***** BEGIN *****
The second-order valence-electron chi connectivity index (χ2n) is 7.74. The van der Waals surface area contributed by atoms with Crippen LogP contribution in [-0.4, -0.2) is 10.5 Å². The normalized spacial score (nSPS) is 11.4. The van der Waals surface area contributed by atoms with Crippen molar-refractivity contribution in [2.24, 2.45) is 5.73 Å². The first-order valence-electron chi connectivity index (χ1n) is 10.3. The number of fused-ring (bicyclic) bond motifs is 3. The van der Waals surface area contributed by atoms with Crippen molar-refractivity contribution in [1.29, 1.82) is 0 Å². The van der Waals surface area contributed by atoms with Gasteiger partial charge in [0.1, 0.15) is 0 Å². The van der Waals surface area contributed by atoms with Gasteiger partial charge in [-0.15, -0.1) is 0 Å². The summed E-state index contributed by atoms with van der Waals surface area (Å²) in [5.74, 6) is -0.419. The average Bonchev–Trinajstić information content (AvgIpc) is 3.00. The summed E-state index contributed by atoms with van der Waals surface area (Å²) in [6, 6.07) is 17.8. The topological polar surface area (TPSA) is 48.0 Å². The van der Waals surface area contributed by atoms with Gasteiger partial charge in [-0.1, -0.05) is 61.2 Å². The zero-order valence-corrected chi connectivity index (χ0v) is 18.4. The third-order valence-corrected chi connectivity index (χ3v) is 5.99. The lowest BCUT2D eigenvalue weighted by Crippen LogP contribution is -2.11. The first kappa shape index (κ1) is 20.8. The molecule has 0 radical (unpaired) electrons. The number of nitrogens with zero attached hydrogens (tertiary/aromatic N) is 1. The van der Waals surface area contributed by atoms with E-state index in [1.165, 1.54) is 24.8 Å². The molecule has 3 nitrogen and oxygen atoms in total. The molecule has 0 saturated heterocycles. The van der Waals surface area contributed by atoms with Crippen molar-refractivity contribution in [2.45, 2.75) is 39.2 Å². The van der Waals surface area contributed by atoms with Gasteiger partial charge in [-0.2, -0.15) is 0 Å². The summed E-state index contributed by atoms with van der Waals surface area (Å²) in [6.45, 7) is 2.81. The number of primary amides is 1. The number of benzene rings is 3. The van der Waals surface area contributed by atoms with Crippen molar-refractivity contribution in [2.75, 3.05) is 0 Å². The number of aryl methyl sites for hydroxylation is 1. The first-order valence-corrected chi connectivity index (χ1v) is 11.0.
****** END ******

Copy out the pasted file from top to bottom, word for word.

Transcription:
The second-order valence-electron chi connectivity index (χ2n) is 7.74. The van der Waals surface area contributed by atoms with Crippen LogP contribution in [-0.4, -0.2) is 10.5 Å². The normalized spacial score (nSPS) is 11.4. The van der Waals surface area contributed by atoms with Crippen molar-refractivity contribution in [2.24, 2.45) is 5.73 Å². The first-order valence-electron chi connectivity index (χ1n) is 10.3. The number of fused-ring (bicyclic) bond motifs is 3. The van der Waals surface area contributed by atoms with Crippen molar-refractivity contribution in [1.29, 1.82) is 0 Å². The van der Waals surface area contributed by atoms with Gasteiger partial charge in [0.1, 0.15) is 0 Å². The van der Waals surface area contributed by atoms with Gasteiger partial charge in [-0.15, -0.1) is 0 Å². The summed E-state index contributed by atoms with van der Waals surface area (Å²) in [5.74, 6) is -0.419. The average Bonchev–Trinajstić information content (AvgIpc) is 3.00. The summed E-state index contributed by atoms with van der Waals surface area (Å²) in [6, 6.07) is 17.8. The topological polar surface area (TPSA) is 48.0 Å². The van der Waals surface area contributed by atoms with Gasteiger partial charge in [-0.1, -0.05) is 61.2 Å². The zero-order valence-corrected chi connectivity index (χ0v) is 18.4. The third-order valence-corrected chi connectivity index (χ3v) is 5.99. The lowest BCUT2D eigenvalue weighted by Crippen LogP contribution is -2.11. The first kappa shape index (κ1) is 20.8. The molecule has 0 radical (unpaired) electrons. The number of nitrogens with zero attached hydrogens (tertiary/aromatic N) is 1. The van der Waals surface area contributed by atoms with E-state index in [1.165, 1.54) is 24.8 Å². The molecule has 3 nitrogen and oxygen atoms in total. The molecule has 0 saturated heterocycles. The van der Waals surface area contributed by atoms with Crippen molar-refractivity contribution in [2.45, 2.75) is 39.2 Å². The van der Waals surface area contributed by atoms with Gasteiger partial charge in [-0.2, -0.15) is 0 Å². The summed E-state index contributed by atoms with van der Waals surface area (Å²) in [6.45, 7) is 2.81. The number of primary amides is 1. The number of benzene rings is 3. The van der Waals surface area contributed by atoms with Crippen molar-refractivity contribution in [2.75, 3.05) is 0 Å². The number of aryl methyl sites for hydroxylation is 1. The first-order valence-corrected chi connectivity index (χ1v) is 11.0.